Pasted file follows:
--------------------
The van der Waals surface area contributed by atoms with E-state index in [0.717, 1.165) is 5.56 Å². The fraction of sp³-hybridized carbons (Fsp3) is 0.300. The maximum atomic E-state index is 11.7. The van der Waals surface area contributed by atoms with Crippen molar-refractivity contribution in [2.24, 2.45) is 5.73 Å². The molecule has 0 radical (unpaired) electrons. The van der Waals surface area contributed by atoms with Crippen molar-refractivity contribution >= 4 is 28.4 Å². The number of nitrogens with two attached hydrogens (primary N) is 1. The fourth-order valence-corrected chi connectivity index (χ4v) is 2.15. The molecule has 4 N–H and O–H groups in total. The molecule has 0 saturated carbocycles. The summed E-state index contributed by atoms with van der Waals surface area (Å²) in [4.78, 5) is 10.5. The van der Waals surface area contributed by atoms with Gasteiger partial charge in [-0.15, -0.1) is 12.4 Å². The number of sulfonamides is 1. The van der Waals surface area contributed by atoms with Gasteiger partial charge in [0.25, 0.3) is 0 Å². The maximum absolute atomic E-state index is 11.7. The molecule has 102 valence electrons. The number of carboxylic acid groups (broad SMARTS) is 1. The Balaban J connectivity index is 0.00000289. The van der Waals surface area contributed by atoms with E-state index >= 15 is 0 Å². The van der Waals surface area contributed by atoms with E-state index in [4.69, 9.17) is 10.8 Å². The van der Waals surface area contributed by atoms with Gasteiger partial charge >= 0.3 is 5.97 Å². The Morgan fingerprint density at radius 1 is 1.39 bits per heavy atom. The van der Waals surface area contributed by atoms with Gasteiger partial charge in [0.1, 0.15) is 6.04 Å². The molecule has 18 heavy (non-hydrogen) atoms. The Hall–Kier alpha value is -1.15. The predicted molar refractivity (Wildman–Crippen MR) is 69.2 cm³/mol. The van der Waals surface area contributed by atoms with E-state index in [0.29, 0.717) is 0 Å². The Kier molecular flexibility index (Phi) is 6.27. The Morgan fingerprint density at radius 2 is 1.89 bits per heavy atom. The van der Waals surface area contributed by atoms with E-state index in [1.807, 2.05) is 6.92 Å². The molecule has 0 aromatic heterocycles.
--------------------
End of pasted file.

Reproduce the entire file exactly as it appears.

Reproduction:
The van der Waals surface area contributed by atoms with E-state index in [0.717, 1.165) is 5.56 Å². The fraction of sp³-hybridized carbons (Fsp3) is 0.300. The maximum atomic E-state index is 11.7. The van der Waals surface area contributed by atoms with Crippen molar-refractivity contribution in [2.24, 2.45) is 5.73 Å². The molecule has 0 radical (unpaired) electrons. The van der Waals surface area contributed by atoms with Crippen molar-refractivity contribution >= 4 is 28.4 Å². The number of nitrogens with two attached hydrogens (primary N) is 1. The fourth-order valence-corrected chi connectivity index (χ4v) is 2.15. The molecule has 4 N–H and O–H groups in total. The molecule has 0 saturated carbocycles. The summed E-state index contributed by atoms with van der Waals surface area (Å²) in [4.78, 5) is 10.5. The van der Waals surface area contributed by atoms with Gasteiger partial charge in [-0.15, -0.1) is 12.4 Å². The number of sulfonamides is 1. The van der Waals surface area contributed by atoms with Gasteiger partial charge in [0.25, 0.3) is 0 Å². The maximum absolute atomic E-state index is 11.7. The molecule has 102 valence electrons. The number of carboxylic acid groups (broad SMARTS) is 1. The Balaban J connectivity index is 0.00000289. The van der Waals surface area contributed by atoms with E-state index >= 15 is 0 Å². The van der Waals surface area contributed by atoms with E-state index in [4.69, 9.17) is 10.8 Å². The van der Waals surface area contributed by atoms with Gasteiger partial charge >= 0.3 is 5.97 Å². The Morgan fingerprint density at radius 1 is 1.39 bits per heavy atom. The van der Waals surface area contributed by atoms with Gasteiger partial charge in [0.1, 0.15) is 6.04 Å². The molecule has 18 heavy (non-hydrogen) atoms. The Hall–Kier alpha value is -1.15. The predicted molar refractivity (Wildman–Crippen MR) is 69.2 cm³/mol. The van der Waals surface area contributed by atoms with E-state index in [0.29, 0.717) is 0 Å². The Kier molecular flexibility index (Phi) is 6.27. The Morgan fingerprint density at radius 2 is 1.89 bits per heavy atom. The van der Waals surface area contributed by atoms with E-state index in [1.807, 2.05) is 6.92 Å². The molecule has 0 aromatic heterocycles.